A buzz of uncertainty and skepticism swept across volleyball message boards, blog websites and media outlets on August 24, 2007. According to the national critics, the Michigan volleyball husband-wife coaching tandem of Mark and Leisa Rosen was making a mistake.
The subject of such hotly-contested debate: then-freshman setter Lexi Zimmerman.
“On the Internet, all the blogs were, like, ‘What are the Rosens thinking, starting a freshmen? They’re going to hurt her for life because she’s going to be so scared out there,’ ” Lori Zimmerman, Lexi’s mother, reminisced about her daughter’s first collegiate match in front of almost 7,500 fans.
Disregarding her freshman status, current senior Lexi catapulted the Wolverines to a five-set victory, in which she tallied 64 assists and 13 digs in her debut donning the maize and blue.
And the number of doubters and the negative attention the Rosens received for their unprecedented decision, well, that’s all history now, as Zimmerman is on pace to become Michigan’s all-time assist leader in the next two weeks. And according to Rosen, she will graduate “this year being the best all-time player in the history of Michigan.”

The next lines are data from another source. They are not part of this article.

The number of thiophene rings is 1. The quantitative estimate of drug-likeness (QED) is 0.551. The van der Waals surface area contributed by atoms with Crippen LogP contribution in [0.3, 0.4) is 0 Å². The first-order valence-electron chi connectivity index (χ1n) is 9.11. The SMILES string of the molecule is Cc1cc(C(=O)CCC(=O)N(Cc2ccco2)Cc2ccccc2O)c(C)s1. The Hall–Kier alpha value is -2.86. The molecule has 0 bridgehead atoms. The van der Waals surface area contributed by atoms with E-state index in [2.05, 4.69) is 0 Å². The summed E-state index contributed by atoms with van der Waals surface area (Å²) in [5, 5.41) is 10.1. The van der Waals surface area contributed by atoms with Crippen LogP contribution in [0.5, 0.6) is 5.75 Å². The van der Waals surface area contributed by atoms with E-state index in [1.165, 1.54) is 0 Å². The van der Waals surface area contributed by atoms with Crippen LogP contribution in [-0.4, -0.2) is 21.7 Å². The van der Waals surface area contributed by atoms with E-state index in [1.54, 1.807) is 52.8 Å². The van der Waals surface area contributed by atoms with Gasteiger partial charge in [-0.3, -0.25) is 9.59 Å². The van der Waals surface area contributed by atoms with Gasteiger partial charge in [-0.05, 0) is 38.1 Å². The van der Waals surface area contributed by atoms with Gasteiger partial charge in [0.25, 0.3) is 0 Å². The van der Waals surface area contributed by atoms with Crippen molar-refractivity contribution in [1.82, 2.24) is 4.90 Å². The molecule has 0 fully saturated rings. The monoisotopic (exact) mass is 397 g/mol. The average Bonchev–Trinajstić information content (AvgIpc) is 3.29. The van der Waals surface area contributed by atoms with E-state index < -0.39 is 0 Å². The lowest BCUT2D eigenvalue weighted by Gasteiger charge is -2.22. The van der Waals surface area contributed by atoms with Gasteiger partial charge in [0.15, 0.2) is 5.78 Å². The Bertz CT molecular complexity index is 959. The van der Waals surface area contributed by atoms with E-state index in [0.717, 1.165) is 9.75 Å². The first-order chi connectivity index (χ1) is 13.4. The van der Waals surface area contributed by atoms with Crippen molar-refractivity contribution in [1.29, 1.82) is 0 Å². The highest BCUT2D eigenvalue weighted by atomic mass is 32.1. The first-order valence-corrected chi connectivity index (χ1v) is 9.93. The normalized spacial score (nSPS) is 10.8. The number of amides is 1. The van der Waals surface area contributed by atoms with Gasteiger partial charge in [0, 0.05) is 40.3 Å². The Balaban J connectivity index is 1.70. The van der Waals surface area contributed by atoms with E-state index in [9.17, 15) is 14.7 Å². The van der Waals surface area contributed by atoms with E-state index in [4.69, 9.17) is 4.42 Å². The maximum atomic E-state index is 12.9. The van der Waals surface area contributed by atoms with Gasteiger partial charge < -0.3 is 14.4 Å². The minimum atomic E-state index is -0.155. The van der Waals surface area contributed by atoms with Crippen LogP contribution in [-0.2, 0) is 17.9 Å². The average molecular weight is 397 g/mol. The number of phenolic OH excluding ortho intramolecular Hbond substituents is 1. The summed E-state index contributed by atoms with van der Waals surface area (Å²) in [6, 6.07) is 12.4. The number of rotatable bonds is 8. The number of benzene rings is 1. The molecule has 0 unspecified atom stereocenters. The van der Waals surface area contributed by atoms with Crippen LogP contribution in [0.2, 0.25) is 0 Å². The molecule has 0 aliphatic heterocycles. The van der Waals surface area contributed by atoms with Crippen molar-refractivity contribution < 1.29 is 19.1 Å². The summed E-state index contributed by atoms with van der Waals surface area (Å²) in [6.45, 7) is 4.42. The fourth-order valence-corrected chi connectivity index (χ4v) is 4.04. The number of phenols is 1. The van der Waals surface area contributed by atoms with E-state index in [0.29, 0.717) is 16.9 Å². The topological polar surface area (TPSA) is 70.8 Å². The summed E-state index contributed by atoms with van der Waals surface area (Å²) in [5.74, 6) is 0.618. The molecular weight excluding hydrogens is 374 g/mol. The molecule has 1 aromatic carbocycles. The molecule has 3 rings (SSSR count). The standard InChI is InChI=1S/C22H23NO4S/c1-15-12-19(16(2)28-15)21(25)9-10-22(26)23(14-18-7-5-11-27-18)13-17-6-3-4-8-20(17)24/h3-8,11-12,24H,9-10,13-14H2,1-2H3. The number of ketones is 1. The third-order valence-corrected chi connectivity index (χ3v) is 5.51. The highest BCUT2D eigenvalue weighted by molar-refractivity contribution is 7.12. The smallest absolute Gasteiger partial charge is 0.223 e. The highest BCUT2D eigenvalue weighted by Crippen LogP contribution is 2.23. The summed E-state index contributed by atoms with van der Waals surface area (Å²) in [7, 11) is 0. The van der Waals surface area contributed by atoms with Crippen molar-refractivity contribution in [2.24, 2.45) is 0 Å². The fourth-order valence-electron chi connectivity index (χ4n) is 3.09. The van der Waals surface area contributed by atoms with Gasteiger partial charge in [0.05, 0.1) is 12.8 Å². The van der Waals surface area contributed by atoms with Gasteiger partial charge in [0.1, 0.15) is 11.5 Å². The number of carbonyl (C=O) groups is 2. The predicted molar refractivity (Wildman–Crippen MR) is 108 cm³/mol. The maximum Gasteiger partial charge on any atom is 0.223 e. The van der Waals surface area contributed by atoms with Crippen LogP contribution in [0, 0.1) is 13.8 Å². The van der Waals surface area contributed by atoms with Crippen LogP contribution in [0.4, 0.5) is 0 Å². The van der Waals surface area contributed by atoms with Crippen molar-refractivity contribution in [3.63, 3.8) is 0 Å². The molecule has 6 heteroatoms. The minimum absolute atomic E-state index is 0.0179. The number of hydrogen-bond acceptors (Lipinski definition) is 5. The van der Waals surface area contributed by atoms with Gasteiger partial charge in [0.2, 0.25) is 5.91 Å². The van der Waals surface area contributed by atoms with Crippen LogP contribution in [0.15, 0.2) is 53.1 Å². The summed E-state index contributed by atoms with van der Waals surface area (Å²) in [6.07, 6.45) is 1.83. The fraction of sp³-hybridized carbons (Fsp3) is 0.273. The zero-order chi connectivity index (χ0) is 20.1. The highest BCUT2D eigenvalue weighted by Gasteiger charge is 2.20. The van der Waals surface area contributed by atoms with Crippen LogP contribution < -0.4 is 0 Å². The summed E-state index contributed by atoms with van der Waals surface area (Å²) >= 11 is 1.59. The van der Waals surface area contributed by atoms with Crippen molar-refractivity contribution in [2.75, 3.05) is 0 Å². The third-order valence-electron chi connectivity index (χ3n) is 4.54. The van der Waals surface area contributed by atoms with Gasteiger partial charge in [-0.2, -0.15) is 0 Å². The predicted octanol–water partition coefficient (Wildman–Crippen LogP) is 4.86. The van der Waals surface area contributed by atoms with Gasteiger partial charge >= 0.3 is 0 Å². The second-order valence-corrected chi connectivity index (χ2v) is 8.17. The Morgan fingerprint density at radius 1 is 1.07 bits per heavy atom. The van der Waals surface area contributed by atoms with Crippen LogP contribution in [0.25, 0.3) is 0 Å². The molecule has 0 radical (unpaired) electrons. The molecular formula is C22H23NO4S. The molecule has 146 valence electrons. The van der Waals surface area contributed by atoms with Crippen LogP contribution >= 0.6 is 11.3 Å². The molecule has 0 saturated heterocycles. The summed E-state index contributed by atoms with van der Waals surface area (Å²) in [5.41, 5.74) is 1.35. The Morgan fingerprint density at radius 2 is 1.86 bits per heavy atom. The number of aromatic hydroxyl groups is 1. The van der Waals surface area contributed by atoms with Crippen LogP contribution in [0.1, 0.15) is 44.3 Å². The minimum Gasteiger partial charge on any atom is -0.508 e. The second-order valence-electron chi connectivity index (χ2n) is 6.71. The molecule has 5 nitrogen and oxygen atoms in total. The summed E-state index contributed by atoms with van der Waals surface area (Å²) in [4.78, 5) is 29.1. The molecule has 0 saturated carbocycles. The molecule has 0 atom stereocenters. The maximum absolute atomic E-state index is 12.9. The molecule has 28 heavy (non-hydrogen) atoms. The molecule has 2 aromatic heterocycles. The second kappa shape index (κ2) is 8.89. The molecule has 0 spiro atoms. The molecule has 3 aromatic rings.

Coming to Michigan her freshmen year ranked as the top setter in the country, Zimmerman said she realized within 20 minutes of being in the gym her first preseason day that holding the number one position in a recruiting class meant absolutely nothing.
“I definitely came in knowing I was going to have to work really, really hard to step my game up because the level was so much higher,” Zimmerman said. “And I was still blown away.”
Zimmerman has dedicated a significant amount of her life to volleyball ever since Scott Harris, her club volleyball coach, can remember.
“She was what I call the gym rat,” said Harris, coach of the northern Illinois-based Sky High Volleyball club. “She was in the gym as much as you wanted her to be. She couldn’t get enough of it.”
Harris recognized Zimmerman at an early age as “one of the most athletic and dynamic setters” he had ever seen. From a young age, she proved herself as extremely talented and able to improve at a rate that surpassed most other players.
From the end of middle school to her final season as a Wolverine, Zimmerman has continued to set the precedent for what it means to be the best player in the gym. While it is certainly hard to quantify ‘the best,’ anyone who has been following the Wolverines over the last few seasons can identify the player who has been at the heart of all the success.
To the surprise of no one, the “little, skinny kid” — as Mark Rosen described Zimmerman — has remained among the country’s top setters, leading the nation last year with 1,516 assists.
“The majors for athleticism — speed, agility, hand-eye coordination, balance, explosion — all those things, she’s off the charts,” Rosen said. “She’s got the intangible qualities. She’s a great competitor, she plays great under pressure.
“When’s it’s crunch time, she just finds ways to win,” he continued. “That’s the recipe, that’s what you’re looking for in players.”